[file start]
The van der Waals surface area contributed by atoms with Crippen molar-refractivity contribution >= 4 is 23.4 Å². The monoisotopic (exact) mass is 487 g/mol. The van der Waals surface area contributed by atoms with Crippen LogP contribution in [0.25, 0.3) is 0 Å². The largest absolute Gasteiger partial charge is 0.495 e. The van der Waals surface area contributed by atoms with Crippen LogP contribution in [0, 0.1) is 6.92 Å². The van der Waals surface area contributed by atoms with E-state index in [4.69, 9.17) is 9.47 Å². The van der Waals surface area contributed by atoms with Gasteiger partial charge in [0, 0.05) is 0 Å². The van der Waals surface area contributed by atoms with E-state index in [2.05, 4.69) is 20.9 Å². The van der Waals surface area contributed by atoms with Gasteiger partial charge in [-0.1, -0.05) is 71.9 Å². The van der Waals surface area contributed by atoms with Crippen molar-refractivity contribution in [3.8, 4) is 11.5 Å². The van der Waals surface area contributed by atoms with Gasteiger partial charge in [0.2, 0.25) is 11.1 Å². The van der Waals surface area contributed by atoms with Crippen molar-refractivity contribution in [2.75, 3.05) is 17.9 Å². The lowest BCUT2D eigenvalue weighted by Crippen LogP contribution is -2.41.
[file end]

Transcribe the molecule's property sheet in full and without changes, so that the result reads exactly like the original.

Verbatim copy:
The van der Waals surface area contributed by atoms with Crippen molar-refractivity contribution >= 4 is 23.4 Å². The monoisotopic (exact) mass is 487 g/mol. The van der Waals surface area contributed by atoms with Crippen LogP contribution in [0.25, 0.3) is 0 Å². The largest absolute Gasteiger partial charge is 0.495 e. The van der Waals surface area contributed by atoms with Crippen LogP contribution in [0, 0.1) is 6.92 Å². The van der Waals surface area contributed by atoms with E-state index in [4.69, 9.17) is 9.47 Å². The van der Waals surface area contributed by atoms with Gasteiger partial charge in [0, 0.05) is 0 Å². The van der Waals surface area contributed by atoms with E-state index in [2.05, 4.69) is 20.9 Å². The van der Waals surface area contributed by atoms with Gasteiger partial charge in [-0.1, -0.05) is 71.9 Å². The van der Waals surface area contributed by atoms with Crippen molar-refractivity contribution in [3.8, 4) is 11.5 Å². The van der Waals surface area contributed by atoms with Gasteiger partial charge in [0.2, 0.25) is 11.1 Å². The van der Waals surface area contributed by atoms with Crippen molar-refractivity contribution in [2.75, 3.05) is 17.9 Å². The lowest BCUT2D eigenvalue weighted by Crippen LogP contribution is -2.41.